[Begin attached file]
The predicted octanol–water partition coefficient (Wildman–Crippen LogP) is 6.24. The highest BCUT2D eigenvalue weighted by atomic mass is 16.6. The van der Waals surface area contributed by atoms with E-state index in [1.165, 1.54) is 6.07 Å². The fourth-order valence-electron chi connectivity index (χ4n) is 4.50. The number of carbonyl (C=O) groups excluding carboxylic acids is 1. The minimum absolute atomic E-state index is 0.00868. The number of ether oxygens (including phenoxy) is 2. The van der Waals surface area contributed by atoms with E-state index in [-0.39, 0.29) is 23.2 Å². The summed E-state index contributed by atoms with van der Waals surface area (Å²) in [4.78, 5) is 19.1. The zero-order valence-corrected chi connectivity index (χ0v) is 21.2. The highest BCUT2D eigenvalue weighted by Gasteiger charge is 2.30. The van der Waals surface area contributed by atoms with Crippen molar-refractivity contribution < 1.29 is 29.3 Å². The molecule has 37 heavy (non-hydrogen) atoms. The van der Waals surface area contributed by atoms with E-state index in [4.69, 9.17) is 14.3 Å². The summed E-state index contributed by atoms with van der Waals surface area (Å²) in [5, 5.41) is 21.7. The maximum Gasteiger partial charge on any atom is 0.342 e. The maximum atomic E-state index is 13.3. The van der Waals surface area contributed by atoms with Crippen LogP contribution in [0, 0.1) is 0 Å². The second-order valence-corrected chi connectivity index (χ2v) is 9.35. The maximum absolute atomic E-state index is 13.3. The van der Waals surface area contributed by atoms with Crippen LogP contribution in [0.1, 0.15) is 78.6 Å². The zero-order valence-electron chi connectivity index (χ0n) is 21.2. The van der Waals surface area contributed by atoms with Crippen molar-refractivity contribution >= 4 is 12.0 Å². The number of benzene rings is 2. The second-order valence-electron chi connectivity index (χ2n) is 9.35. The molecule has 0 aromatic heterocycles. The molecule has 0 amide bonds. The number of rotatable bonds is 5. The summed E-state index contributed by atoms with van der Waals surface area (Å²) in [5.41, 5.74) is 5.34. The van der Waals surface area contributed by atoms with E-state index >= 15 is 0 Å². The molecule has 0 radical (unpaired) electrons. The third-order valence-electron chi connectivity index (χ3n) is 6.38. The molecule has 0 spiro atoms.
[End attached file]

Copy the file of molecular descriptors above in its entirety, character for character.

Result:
The predicted octanol–water partition coefficient (Wildman–Crippen LogP) is 6.24. The highest BCUT2D eigenvalue weighted by atomic mass is 16.6. The van der Waals surface area contributed by atoms with E-state index in [1.165, 1.54) is 6.07 Å². The fourth-order valence-electron chi connectivity index (χ4n) is 4.50. The number of carbonyl (C=O) groups excluding carboxylic acids is 1. The minimum absolute atomic E-state index is 0.00868. The number of ether oxygens (including phenoxy) is 2. The van der Waals surface area contributed by atoms with E-state index in [-0.39, 0.29) is 23.2 Å². The summed E-state index contributed by atoms with van der Waals surface area (Å²) in [4.78, 5) is 19.1. The zero-order valence-corrected chi connectivity index (χ0v) is 21.2. The highest BCUT2D eigenvalue weighted by Gasteiger charge is 2.30. The van der Waals surface area contributed by atoms with Crippen molar-refractivity contribution < 1.29 is 29.3 Å². The molecule has 37 heavy (non-hydrogen) atoms. The van der Waals surface area contributed by atoms with E-state index in [4.69, 9.17) is 14.3 Å². The summed E-state index contributed by atoms with van der Waals surface area (Å²) in [5, 5.41) is 21.7. The maximum Gasteiger partial charge on any atom is 0.342 e. The maximum atomic E-state index is 13.3. The van der Waals surface area contributed by atoms with Crippen LogP contribution in [0, 0.1) is 0 Å². The second-order valence-corrected chi connectivity index (χ2v) is 9.35. The maximum absolute atomic E-state index is 13.3. The van der Waals surface area contributed by atoms with Crippen LogP contribution in [0.1, 0.15) is 78.6 Å². The zero-order valence-electron chi connectivity index (χ0n) is 21.2. The van der Waals surface area contributed by atoms with Crippen molar-refractivity contribution >= 4 is 12.0 Å². The number of benzene rings is 2. The second-order valence-electron chi connectivity index (χ2n) is 9.35. The molecule has 0 aromatic heterocycles. The molecule has 0 amide bonds. The number of rotatable bonds is 5. The summed E-state index contributed by atoms with van der Waals surface area (Å²) in [5.41, 5.74) is 5.34. The van der Waals surface area contributed by atoms with E-state index >= 15 is 0 Å². The molecule has 0 radical (unpaired) electrons. The third-order valence-electron chi connectivity index (χ3n) is 6.38. The molecule has 0 spiro atoms.